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Last edited by theogonia777 at Feb 23, 2016,
#8
Using a DAW (ableton, cubase, logic) you can record your guitar and then add alot of virtual instruments/ effects/ modulation on it to make more electronica sounding. While I definitely see guitars used in electronic music they often add melody and rhythm in a more traditional way, but are used alongside of synthesizers and keyboards.

Maybe some specific examples of electronic artists who use guitars would help narrow down a sound.
#9
There is some EDM type stuff that incorporates real instruments, but the ones that do are use a lot of synths and DAW trickery.

Squarepusher makes use of real drums and bass, but also does crazy things to them uses drum samples, and uses tons of other electronic craziness as well.

Caravan Palace mixes swing and jazz with EDM using real instruments, lots of synths and programmed stuff, and using different filters or EQ or something to make some parts have that "old record" sound in juxtaposition with really polished, synthy, hard hitting bass type EDM stuff.

But yea, for the most part with electronic music real instruments are either simulated, are used in small roles, are sampled, etc. but if he wants to just add some odd effects to make his guitar have that kind of a sound nothing wrong with that.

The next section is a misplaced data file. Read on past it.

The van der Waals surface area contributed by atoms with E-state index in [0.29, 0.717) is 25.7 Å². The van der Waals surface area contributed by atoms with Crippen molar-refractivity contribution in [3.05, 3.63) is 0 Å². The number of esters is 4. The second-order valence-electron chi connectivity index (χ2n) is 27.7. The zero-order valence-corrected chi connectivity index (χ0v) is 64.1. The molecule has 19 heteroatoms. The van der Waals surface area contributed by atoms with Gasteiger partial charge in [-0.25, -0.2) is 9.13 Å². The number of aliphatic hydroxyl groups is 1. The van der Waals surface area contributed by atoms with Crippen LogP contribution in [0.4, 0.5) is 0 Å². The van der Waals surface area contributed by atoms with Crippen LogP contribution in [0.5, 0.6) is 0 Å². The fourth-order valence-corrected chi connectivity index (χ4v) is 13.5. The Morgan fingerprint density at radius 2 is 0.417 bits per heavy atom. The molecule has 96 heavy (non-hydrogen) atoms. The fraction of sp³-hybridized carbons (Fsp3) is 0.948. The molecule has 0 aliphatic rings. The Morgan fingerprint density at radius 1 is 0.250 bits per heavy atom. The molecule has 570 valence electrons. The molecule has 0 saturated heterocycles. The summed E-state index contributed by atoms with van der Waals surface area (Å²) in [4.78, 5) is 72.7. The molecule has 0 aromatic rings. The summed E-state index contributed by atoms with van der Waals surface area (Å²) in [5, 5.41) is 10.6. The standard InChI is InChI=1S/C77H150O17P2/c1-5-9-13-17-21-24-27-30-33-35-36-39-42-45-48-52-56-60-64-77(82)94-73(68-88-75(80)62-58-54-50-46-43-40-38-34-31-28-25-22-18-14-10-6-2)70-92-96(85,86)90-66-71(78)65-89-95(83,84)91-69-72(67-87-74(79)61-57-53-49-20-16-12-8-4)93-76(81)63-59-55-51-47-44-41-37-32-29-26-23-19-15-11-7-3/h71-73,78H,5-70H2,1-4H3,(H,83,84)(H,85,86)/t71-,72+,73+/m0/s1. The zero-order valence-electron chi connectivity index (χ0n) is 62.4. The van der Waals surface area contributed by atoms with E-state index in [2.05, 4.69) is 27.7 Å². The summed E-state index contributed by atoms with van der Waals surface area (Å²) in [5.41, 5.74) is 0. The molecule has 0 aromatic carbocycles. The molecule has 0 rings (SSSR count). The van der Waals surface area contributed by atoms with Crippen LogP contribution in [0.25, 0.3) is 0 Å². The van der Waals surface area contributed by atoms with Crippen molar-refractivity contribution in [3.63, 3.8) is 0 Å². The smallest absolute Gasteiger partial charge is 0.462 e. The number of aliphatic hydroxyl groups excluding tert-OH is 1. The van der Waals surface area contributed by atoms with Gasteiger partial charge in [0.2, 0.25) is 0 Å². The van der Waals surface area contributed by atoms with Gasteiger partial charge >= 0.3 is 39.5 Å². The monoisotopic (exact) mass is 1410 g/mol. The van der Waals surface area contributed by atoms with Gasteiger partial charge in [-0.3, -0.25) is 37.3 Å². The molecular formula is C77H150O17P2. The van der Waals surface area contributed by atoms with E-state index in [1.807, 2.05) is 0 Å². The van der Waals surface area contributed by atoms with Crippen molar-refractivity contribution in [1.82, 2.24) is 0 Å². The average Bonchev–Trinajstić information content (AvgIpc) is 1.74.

For anyone who hasn't heard Caravan Palace before check them out, they're awesome.

https://youtu.be/yebo5ILBMC0
#10
I mean, it's not like they aren't used, but they are kind of secondary instruments while synth remains the meat and potatoes. It's similar to the use of sax or whatever in rock music. You certainly find it and it certainly can be used, but rock is guitar, bass, drums, vocals, and sometimes keyboards. Sax or fiddle or whatever is just an extra thing that sometimes is added.

EDM is the same way. It's all about synths for leads, pads, bass, percussion, etc.

TS seems to be looking to make those synth sounds out of a guitar, which is just not a practical way to go about it when it will be easier and cheaper and sound much better if you go throw the proper channels and do it with synths.
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#11
I know just the thing:





thank me after you make amazing nightcore
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#12
Have you considered a multi fx as opposed to separate pedals? I think if you want to make your guitar sound more "synthetic" your gonna want more than just a tremolo and a fuzz. Something like the Line 6 POD would give you both those effects plus a myriad of filters, modulations sand delays. Plus with one tap tempo to control everything, it would make it a lot easier to get all of the effects in sync and potential give you that EDM "pulse" feel.
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#13


I can't believe no one has brought this up yet,
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#14
Quote by N1ghtmar3C1n3ma


I can't believe no one has brought this up yet,

http://www.amazon.com/Ibanez-Kaoss-6-String-Electric-Guitar/dp/B00O5E50XE

Those units are okay but their practicality is heavily hindered. As well as they do not sound too good. A better option would be to put a kaoss pad on your own guitar rather than using that unit.